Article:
Julia Bird

Katy Evans Bush

Anna Robinson

Gemma Seltzer

A B Jackson

Adam Horovitz

and looking at them will take you to others…

What am I working on?

I’m working on a new solo show called ‘Schlock!’ – which comes from the Yiddish word ‘shlak’ and means something cheap, shoddy or inferior. – A risky kind of title, but in theory it refers to the literature that I’m working with rather than the quality of my performance. The schlock I am using to make Schlock! is Fifty Shades of Grey. I’m ripping out pages, scrunching it up, doing searches for sentences that contain the word ‘pain’ or ‘love’ or ‘hurt’ on my Kindle version. I’m also working with Kathy Acker’s novel ‘In Memoriam to Identity’ and the project is influenced by her writing methods and writings about the body. It’s been commissioned by the (very brave) Aldeburgh Poetry Festival for November and is produced by Penned in the Margins.

Fifty carcass

I’ve been commissioned to write a short monologue by Women and Theatre, an organisation based in Birmingham. It’s my first writing commission in Birmingham since moving here last summer, and I’m honoured to be working with such an inspiring organisation. Women and Theatre have been making theatre for 30 years and the monologue I’m writing is one of a series of pieces focused on women who have been in their particular field for thirty years, my field is business, and so far the women I’ve interviewed for the project couldn’t be more different to each other, so I’m considering writing several characters within the one monologue…..

How does my work differ from others in its genre?

Of course we do all write differently to each other, but we also all borrow from each other, themes and forms and styles and sentences are recycled. Perhaps with my work the first stumbling block is ‘genre’. I’m not sure poets write in ‘genres’ …I like work that sits between genres and disciplines and I’m interested in wearing a word like ‘poet’ and making it mean something a little different than it did a hundred years ago.  But basically I like playing with words and the sounds of them, so that makes me a very typical kind of poet.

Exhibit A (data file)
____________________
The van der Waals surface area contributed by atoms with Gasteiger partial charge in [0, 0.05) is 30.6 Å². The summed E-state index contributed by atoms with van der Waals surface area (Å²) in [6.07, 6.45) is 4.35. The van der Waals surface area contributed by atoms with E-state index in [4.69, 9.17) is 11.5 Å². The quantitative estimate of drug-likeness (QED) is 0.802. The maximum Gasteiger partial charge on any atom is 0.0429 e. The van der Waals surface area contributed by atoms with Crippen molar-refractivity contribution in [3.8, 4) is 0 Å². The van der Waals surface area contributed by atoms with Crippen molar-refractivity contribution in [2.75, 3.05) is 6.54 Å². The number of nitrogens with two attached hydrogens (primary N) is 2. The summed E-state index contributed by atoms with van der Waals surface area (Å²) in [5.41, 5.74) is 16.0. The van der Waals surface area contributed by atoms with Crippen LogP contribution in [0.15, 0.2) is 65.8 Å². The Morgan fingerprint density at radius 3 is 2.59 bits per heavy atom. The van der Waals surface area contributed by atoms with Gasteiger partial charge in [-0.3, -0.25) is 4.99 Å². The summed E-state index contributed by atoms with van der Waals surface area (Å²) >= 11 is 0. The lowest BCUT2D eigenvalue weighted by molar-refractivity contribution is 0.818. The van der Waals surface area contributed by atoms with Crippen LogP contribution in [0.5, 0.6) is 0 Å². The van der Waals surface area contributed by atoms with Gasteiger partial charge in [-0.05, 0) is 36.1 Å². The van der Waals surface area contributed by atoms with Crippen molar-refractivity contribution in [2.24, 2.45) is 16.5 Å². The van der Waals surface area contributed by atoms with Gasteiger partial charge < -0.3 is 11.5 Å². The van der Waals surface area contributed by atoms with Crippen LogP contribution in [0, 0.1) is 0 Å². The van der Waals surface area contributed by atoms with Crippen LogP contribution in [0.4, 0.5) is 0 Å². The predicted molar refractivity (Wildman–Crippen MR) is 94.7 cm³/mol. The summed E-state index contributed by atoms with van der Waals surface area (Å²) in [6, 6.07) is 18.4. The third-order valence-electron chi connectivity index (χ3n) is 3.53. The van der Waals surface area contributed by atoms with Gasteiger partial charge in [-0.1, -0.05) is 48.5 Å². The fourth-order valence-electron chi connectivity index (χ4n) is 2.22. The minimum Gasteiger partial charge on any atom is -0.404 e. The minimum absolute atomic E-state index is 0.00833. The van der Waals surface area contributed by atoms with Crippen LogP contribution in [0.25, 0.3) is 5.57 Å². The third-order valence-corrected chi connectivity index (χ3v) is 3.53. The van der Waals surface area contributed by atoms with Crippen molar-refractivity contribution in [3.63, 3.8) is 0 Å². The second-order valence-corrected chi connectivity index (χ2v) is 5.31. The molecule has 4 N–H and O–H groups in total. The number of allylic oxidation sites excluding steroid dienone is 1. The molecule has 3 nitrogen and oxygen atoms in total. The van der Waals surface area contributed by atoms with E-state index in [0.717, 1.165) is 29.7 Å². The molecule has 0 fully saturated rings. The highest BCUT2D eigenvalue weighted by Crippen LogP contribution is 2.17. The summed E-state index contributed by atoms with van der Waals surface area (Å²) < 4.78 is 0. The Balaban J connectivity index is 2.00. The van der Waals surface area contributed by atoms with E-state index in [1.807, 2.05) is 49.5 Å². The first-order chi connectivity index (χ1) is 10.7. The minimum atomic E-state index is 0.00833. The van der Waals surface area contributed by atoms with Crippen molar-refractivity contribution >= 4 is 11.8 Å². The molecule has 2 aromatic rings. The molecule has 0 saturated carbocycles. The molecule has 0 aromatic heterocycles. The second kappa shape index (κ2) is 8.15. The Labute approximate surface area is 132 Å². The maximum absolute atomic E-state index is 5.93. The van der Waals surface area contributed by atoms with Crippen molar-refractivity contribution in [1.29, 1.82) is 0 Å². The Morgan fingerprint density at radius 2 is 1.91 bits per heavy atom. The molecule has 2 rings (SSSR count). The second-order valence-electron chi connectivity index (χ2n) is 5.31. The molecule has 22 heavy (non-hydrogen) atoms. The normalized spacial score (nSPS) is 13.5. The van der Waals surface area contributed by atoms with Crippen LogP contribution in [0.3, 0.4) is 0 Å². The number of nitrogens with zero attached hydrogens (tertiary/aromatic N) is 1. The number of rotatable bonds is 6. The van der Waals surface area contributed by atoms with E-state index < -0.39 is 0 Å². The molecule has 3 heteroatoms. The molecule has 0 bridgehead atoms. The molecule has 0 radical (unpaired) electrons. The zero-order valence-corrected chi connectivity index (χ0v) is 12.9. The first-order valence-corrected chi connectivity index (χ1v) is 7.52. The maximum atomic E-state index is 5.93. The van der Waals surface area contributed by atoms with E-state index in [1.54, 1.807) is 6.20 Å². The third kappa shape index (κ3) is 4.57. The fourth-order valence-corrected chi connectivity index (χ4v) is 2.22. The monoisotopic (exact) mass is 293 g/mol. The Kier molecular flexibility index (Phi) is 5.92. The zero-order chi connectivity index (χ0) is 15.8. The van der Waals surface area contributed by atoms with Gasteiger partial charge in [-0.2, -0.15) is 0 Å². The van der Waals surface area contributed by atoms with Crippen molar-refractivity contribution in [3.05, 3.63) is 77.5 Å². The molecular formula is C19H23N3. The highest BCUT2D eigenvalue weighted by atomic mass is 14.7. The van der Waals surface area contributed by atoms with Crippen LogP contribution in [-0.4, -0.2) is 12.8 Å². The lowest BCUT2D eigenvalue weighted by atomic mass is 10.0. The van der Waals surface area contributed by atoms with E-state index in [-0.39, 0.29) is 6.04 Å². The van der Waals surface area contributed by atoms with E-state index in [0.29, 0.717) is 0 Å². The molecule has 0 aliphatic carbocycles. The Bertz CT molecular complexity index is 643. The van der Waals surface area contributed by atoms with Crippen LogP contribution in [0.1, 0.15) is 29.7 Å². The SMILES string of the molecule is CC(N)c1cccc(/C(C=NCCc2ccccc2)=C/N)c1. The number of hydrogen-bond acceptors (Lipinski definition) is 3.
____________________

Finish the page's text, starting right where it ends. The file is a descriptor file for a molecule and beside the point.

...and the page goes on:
Why do I write what I do?

I write about things that I find interesting, or disturbing or shocking, or that I don’t understand….or maybe just because I enjoy playing with sound… I don’t tend to write from personal experience. Perhaps I need a bit of distance.

Someone once described a poem to me, it was an idea of a poem, and I can’t remember the exact description, just a sense that words would morph into new words and meanings would be broken up and transformed and then come back together again. I often try to write that poem.

At the moment I’m working with Fifty Shades of Grey (that book about a virgin who doesn’t want to be hit) because reading it makes me feel very sad and I only almost know why. I’m working with Kathy Acker’s novel because when I discovered her books in Dartington library years ago they were unlike anything I’d ever read, and I was really excited by her work in spite of (or because of) the lack of coherent narrative. I remember sitting somewhere strange and reading it. Behind something, on the floor, like it was illegal. Probably because I was supposed to be stacking shelves at the time. For a couple of years I wrote like her, now I’ve shaken her off so I think I’m ready to let her in again.

How does my writing process work?


I’ve never been very interested in when or where or with what when it comes to writing. But. That all changed when I got an hourglass (leftover prop from Sadie Jones tour). So, what I do now, is kill my internet connection through MAC Freedom. I realise it is pathetic that I paid £7 for willpower but best £7 I ever spent. Then I turn the hourglass and force myself to work for an hour. After that I get a cup of tea. In terms of the actual writing….I have many ways around it….I spend some time copying and cutting and pasting…I get some words on a screen and then see if I can make other words out of them…I explore sounds out loud and it makes me happy when a word  transforms into another, sometimes I think of writing as composing and I make poems out loud, using a loop pedal to layer sounds and words and meanings. I like the way the loop pedal interferes with linearity. With playwriting it’s a bit more organised and I have to make myself play difficult games with structure and narrative. Recently I’ve tended to splurge a mess of text that comes from various places but explores a particular problem…then I enlist David Lane to help me see it more objectively and organise my thoughts. Occasionally I’ll just sit down and write a poem.